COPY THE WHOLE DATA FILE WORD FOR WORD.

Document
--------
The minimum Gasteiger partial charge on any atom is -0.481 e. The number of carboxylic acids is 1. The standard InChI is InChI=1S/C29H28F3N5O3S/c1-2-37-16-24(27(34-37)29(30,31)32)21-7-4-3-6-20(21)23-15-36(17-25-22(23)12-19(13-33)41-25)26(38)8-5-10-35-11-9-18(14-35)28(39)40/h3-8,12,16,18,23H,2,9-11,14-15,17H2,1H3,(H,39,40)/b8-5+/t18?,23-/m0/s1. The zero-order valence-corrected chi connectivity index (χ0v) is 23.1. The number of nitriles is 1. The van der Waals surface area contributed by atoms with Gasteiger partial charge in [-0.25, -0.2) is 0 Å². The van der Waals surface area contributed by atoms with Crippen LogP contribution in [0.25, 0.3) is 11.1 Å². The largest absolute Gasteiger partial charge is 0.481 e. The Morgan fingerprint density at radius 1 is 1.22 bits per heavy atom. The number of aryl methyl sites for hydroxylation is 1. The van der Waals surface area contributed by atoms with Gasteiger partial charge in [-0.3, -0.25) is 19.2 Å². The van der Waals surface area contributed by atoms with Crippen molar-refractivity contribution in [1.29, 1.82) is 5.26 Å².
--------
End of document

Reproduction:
The minimum Gasteiger partial charge on any atom is -0.481 e. The number of carboxylic acids is 1. The standard InChI is InChI=1S/C29H28F3N5O3S/c1-2-37-16-24(27(34-37)29(30,31)32)21-7-4-3-6-20(21)23-15-36(17-25-22(23)12-19(13-33)41-25)26(38)8-5-10-35-11-9-18(14-35)28(39)40/h3-8,12,16,18,23H,2,9-11,14-15,17H2,1H3,(H,39,40)/b8-5+/t18?,23-/m0/s1. The zero-order valence-corrected chi connectivity index (χ0v) is 23.1. The number of nitriles is 1. The van der Waals surface area contributed by atoms with Gasteiger partial charge in [-0.25, -0.2) is 0 Å². The van der Waals surface area contributed by atoms with Crippen LogP contribution in [0.25, 0.3) is 11.1 Å². The largest absolute Gasteiger partial charge is 0.481 e. The Morgan fingerprint density at radius 1 is 1.22 bits per heavy atom. The number of aryl methyl sites for hydroxylation is 1. The van der Waals surface area contributed by atoms with Gasteiger partial charge in [-0.3, -0.25) is 19.2 Å². The van der Waals surface area contributed by atoms with Crippen molar-refractivity contribution in [1.29, 1.82) is 5.26 Å².